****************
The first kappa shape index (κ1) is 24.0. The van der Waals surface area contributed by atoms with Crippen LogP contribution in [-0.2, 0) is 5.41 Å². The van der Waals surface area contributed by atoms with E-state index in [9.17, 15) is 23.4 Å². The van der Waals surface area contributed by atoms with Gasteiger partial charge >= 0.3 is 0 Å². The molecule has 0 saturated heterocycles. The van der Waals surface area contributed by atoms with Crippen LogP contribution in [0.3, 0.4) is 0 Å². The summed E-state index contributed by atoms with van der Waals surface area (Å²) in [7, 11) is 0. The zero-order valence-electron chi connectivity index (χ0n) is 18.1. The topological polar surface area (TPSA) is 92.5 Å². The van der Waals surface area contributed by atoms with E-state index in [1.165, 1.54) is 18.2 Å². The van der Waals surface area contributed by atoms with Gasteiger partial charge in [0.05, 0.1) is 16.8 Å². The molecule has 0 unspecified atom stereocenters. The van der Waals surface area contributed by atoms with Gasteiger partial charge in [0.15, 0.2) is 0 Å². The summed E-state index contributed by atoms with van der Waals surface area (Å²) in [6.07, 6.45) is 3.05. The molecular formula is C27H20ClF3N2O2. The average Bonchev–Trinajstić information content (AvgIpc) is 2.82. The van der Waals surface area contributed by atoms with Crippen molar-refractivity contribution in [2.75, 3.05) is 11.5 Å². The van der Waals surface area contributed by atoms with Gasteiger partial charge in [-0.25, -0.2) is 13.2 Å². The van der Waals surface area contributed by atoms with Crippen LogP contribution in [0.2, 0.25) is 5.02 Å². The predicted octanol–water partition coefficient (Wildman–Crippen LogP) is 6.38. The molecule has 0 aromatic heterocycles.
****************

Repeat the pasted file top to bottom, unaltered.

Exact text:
The first kappa shape index (κ1) is 24.0. The van der Waals surface area contributed by atoms with Crippen LogP contribution in [-0.2, 0) is 5.41 Å². The van der Waals surface area contributed by atoms with E-state index in [9.17, 15) is 23.4 Å². The van der Waals surface area contributed by atoms with Gasteiger partial charge >= 0.3 is 0 Å². The molecule has 0 saturated heterocycles. The van der Waals surface area contributed by atoms with Crippen LogP contribution in [0.3, 0.4) is 0 Å². The summed E-state index contributed by atoms with van der Waals surface area (Å²) in [7, 11) is 0. The zero-order valence-electron chi connectivity index (χ0n) is 18.1. The topological polar surface area (TPSA) is 92.5 Å². The van der Waals surface area contributed by atoms with E-state index in [1.165, 1.54) is 18.2 Å². The van der Waals surface area contributed by atoms with Gasteiger partial charge in [0.05, 0.1) is 16.8 Å². The molecule has 0 unspecified atom stereocenters. The van der Waals surface area contributed by atoms with Gasteiger partial charge in [0.15, 0.2) is 0 Å². The summed E-state index contributed by atoms with van der Waals surface area (Å²) in [6.07, 6.45) is 3.05. The molecular formula is C27H20ClF3N2O2. The average Bonchev–Trinajstić information content (AvgIpc) is 2.82. The van der Waals surface area contributed by atoms with Crippen molar-refractivity contribution in [2.75, 3.05) is 11.5 Å². The van der Waals surface area contributed by atoms with Gasteiger partial charge in [-0.25, -0.2) is 13.2 Å². The van der Waals surface area contributed by atoms with Crippen LogP contribution in [0.2, 0.25) is 5.02 Å². The predicted octanol–water partition coefficient (Wildman–Crippen LogP) is 6.38. The molecule has 0 aromatic heterocycles.